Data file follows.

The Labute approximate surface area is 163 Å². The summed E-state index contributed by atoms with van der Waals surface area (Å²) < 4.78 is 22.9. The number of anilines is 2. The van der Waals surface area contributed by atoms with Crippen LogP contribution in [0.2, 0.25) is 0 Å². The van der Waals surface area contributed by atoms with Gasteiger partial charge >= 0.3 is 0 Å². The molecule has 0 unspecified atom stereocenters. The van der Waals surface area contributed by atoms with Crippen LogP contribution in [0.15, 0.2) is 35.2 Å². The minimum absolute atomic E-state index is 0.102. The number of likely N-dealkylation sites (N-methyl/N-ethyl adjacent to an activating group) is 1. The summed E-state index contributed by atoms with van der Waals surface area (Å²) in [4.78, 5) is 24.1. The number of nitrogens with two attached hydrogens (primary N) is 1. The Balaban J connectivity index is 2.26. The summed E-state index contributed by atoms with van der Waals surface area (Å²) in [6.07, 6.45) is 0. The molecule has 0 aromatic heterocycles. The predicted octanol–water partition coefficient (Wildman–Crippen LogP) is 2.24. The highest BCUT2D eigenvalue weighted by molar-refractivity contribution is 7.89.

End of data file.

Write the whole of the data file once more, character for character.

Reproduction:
The Labute approximate surface area is 163 Å². The summed E-state index contributed by atoms with van der Waals surface area (Å²) < 4.78 is 22.9. The number of anilines is 2. The van der Waals surface area contributed by atoms with Crippen LogP contribution in [0.2, 0.25) is 0 Å². The van der Waals surface area contributed by atoms with Gasteiger partial charge >= 0.3 is 0 Å². The molecule has 0 unspecified atom stereocenters. The van der Waals surface area contributed by atoms with Crippen LogP contribution in [0.15, 0.2) is 35.2 Å². The minimum absolute atomic E-state index is 0.102. The number of likely N-dealkylation sites (N-methyl/N-ethyl adjacent to an activating group) is 1. The summed E-state index contributed by atoms with van der Waals surface area (Å²) in [4.78, 5) is 24.1. The number of nitrogens with two attached hydrogens (primary N) is 1. The Balaban J connectivity index is 2.26. The summed E-state index contributed by atoms with van der Waals surface area (Å²) in [6.07, 6.45) is 0. The molecule has 0 aromatic heterocycles. The predicted octanol–water partition coefficient (Wildman–Crippen LogP) is 2.24. The highest BCUT2D eigenvalue weighted by molar-refractivity contribution is 7.89.